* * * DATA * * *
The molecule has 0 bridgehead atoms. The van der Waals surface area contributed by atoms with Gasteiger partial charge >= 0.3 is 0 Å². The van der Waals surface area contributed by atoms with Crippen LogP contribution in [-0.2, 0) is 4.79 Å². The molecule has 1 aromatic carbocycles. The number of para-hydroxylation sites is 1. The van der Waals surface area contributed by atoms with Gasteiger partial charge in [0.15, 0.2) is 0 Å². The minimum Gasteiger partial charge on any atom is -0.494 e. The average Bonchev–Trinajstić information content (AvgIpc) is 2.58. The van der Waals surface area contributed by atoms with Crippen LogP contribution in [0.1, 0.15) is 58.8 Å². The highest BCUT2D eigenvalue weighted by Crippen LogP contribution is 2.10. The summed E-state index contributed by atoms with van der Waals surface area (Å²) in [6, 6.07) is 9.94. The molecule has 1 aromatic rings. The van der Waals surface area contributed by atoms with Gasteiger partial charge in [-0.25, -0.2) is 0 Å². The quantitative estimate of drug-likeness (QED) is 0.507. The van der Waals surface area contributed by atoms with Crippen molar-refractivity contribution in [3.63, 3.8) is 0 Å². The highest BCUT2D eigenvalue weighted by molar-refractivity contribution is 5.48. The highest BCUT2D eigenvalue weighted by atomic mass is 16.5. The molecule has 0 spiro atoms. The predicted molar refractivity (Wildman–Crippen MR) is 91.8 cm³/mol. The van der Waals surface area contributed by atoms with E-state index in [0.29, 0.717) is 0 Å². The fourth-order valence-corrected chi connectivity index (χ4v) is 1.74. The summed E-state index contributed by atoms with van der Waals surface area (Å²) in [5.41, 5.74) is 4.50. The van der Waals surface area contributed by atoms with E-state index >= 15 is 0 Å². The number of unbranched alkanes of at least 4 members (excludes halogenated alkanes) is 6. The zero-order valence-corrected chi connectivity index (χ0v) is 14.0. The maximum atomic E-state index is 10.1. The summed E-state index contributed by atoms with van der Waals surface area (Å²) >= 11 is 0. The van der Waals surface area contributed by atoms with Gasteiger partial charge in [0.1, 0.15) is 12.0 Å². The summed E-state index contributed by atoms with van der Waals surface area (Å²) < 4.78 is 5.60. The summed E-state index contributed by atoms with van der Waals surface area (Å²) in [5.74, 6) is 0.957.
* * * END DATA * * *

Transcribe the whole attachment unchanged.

The molecule has 0 bridgehead atoms. The van der Waals surface area contributed by atoms with Gasteiger partial charge >= 0.3 is 0 Å². The van der Waals surface area contributed by atoms with Crippen LogP contribution in [-0.2, 0) is 4.79 Å². The molecule has 1 aromatic carbocycles. The number of para-hydroxylation sites is 1. The van der Waals surface area contributed by atoms with Gasteiger partial charge in [0.15, 0.2) is 0 Å². The minimum Gasteiger partial charge on any atom is -0.494 e. The average Bonchev–Trinajstić information content (AvgIpc) is 2.58. The van der Waals surface area contributed by atoms with Crippen LogP contribution in [0.1, 0.15) is 58.8 Å². The highest BCUT2D eigenvalue weighted by Crippen LogP contribution is 2.10. The summed E-state index contributed by atoms with van der Waals surface area (Å²) in [6, 6.07) is 9.94. The molecule has 1 aromatic rings. The van der Waals surface area contributed by atoms with Gasteiger partial charge in [-0.25, -0.2) is 0 Å². The quantitative estimate of drug-likeness (QED) is 0.507. The van der Waals surface area contributed by atoms with Crippen molar-refractivity contribution in [3.63, 3.8) is 0 Å². The highest BCUT2D eigenvalue weighted by molar-refractivity contribution is 5.48. The highest BCUT2D eigenvalue weighted by atomic mass is 16.5. The molecule has 0 spiro atoms. The predicted molar refractivity (Wildman–Crippen MR) is 91.8 cm³/mol. The van der Waals surface area contributed by atoms with E-state index in [0.29, 0.717) is 0 Å². The fourth-order valence-corrected chi connectivity index (χ4v) is 1.74. The summed E-state index contributed by atoms with van der Waals surface area (Å²) in [5.41, 5.74) is 4.50. The van der Waals surface area contributed by atoms with E-state index >= 15 is 0 Å². The number of unbranched alkanes of at least 4 members (excludes halogenated alkanes) is 6. The zero-order valence-corrected chi connectivity index (χ0v) is 14.0. The maximum atomic E-state index is 10.1. The summed E-state index contributed by atoms with van der Waals surface area (Å²) >= 11 is 0. The van der Waals surface area contributed by atoms with Gasteiger partial charge in [0.1, 0.15) is 12.0 Å². The summed E-state index contributed by atoms with van der Waals surface area (Å²) < 4.78 is 5.60. The summed E-state index contributed by atoms with van der Waals surface area (Å²) in [5.74, 6) is 0.957.